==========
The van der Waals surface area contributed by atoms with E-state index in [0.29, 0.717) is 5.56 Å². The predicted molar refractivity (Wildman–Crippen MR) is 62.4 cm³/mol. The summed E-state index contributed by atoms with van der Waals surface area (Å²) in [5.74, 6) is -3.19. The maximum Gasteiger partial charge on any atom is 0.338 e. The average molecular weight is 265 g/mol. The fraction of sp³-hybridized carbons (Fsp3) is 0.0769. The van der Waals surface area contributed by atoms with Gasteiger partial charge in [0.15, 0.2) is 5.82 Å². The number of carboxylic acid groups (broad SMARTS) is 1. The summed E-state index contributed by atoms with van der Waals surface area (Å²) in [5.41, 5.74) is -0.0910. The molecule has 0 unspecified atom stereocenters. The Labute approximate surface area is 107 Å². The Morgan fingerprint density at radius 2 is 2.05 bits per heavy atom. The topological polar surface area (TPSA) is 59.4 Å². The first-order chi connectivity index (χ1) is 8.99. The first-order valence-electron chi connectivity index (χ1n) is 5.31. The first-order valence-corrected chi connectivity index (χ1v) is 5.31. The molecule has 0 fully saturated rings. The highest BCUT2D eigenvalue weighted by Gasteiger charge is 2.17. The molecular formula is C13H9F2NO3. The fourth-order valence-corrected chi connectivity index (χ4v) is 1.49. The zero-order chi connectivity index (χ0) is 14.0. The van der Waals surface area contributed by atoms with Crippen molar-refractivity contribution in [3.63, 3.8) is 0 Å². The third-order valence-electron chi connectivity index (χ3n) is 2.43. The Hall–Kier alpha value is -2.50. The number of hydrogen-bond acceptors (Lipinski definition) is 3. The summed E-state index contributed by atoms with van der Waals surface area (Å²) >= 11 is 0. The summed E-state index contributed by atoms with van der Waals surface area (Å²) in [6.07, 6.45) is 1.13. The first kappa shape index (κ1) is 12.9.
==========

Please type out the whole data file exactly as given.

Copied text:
The van der Waals surface area contributed by atoms with E-state index in [0.29, 0.717) is 5.56 Å². The predicted molar refractivity (Wildman–Crippen MR) is 62.4 cm³/mol. The summed E-state index contributed by atoms with van der Waals surface area (Å²) in [5.74, 6) is -3.19. The maximum Gasteiger partial charge on any atom is 0.338 e. The average molecular weight is 265 g/mol. The fraction of sp³-hybridized carbons (Fsp3) is 0.0769. The van der Waals surface area contributed by atoms with Gasteiger partial charge in [0.15, 0.2) is 5.82 Å². The number of carboxylic acid groups (broad SMARTS) is 1. The summed E-state index contributed by atoms with van der Waals surface area (Å²) in [5.41, 5.74) is -0.0910. The molecule has 0 unspecified atom stereocenters. The Labute approximate surface area is 107 Å². The Morgan fingerprint density at radius 2 is 2.05 bits per heavy atom. The topological polar surface area (TPSA) is 59.4 Å². The first-order chi connectivity index (χ1) is 8.99. The first-order valence-electron chi connectivity index (χ1n) is 5.31. The first-order valence-corrected chi connectivity index (χ1v) is 5.31. The molecule has 0 fully saturated rings. The highest BCUT2D eigenvalue weighted by Gasteiger charge is 2.17. The molecular formula is C13H9F2NO3. The fourth-order valence-corrected chi connectivity index (χ4v) is 1.49. The zero-order chi connectivity index (χ0) is 14.0. The van der Waals surface area contributed by atoms with Crippen molar-refractivity contribution in [3.63, 3.8) is 0 Å². The third-order valence-electron chi connectivity index (χ3n) is 2.43. The Hall–Kier alpha value is -2.50. The number of hydrogen-bond acceptors (Lipinski definition) is 3. The summed E-state index contributed by atoms with van der Waals surface area (Å²) >= 11 is 0. The summed E-state index contributed by atoms with van der Waals surface area (Å²) in [6.07, 6.45) is 1.13. The first kappa shape index (κ1) is 12.9.